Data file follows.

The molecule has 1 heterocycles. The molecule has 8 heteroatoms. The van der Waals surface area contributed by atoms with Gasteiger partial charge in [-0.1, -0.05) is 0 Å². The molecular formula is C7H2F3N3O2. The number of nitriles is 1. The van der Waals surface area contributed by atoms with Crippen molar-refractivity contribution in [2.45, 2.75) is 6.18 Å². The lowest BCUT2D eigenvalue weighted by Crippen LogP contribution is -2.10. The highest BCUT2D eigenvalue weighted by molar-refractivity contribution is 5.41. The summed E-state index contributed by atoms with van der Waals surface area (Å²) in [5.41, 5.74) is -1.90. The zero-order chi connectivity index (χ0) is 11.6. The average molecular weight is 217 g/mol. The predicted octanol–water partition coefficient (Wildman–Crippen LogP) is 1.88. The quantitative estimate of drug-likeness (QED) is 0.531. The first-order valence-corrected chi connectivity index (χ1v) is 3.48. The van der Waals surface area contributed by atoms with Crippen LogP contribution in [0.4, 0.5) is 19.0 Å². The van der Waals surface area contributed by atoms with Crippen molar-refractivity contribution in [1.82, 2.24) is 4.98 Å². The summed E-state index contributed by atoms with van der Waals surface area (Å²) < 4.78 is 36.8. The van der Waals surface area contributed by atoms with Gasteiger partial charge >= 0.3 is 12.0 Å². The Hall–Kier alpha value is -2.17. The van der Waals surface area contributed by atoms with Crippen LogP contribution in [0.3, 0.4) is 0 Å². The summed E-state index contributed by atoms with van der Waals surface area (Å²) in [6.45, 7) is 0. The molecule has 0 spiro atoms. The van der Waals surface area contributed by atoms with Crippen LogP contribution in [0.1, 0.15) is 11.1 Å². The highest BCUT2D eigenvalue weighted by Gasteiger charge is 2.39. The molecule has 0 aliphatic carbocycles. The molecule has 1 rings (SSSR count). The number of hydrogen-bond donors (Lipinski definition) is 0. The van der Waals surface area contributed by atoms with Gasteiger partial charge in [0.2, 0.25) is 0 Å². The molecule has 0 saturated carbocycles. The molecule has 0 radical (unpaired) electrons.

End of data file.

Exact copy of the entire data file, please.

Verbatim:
The molecule has 1 heterocycles. The molecule has 8 heteroatoms. The van der Waals surface area contributed by atoms with Gasteiger partial charge in [-0.1, -0.05) is 0 Å². The molecular formula is C7H2F3N3O2. The number of nitriles is 1. The van der Waals surface area contributed by atoms with Crippen molar-refractivity contribution in [2.45, 2.75) is 6.18 Å². The lowest BCUT2D eigenvalue weighted by Crippen LogP contribution is -2.10. The highest BCUT2D eigenvalue weighted by molar-refractivity contribution is 5.41. The summed E-state index contributed by atoms with van der Waals surface area (Å²) in [5.41, 5.74) is -1.90. The zero-order chi connectivity index (χ0) is 11.6. The average molecular weight is 217 g/mol. The predicted octanol–water partition coefficient (Wildman–Crippen LogP) is 1.88. The quantitative estimate of drug-likeness (QED) is 0.531. The first-order valence-corrected chi connectivity index (χ1v) is 3.48. The van der Waals surface area contributed by atoms with Crippen LogP contribution in [0.4, 0.5) is 19.0 Å². The van der Waals surface area contributed by atoms with Crippen molar-refractivity contribution in [1.82, 2.24) is 4.98 Å². The summed E-state index contributed by atoms with van der Waals surface area (Å²) < 4.78 is 36.8. The van der Waals surface area contributed by atoms with Gasteiger partial charge >= 0.3 is 12.0 Å². The Hall–Kier alpha value is -2.17. The van der Waals surface area contributed by atoms with Crippen LogP contribution in [0.3, 0.4) is 0 Å². The summed E-state index contributed by atoms with van der Waals surface area (Å²) in [6.45, 7) is 0. The molecule has 0 spiro atoms. The van der Waals surface area contributed by atoms with Crippen LogP contribution in [0.1, 0.15) is 11.1 Å². The highest BCUT2D eigenvalue weighted by Gasteiger charge is 2.39. The molecule has 0 aliphatic carbocycles. The molecule has 1 rings (SSSR count). The number of hydrogen-bond donors (Lipinski definition) is 0. The van der Waals surface area contributed by atoms with Gasteiger partial charge in [0.2, 0.25) is 0 Å². The molecule has 0 saturated carbocycles. The molecule has 0 radical (unpaired) electrons.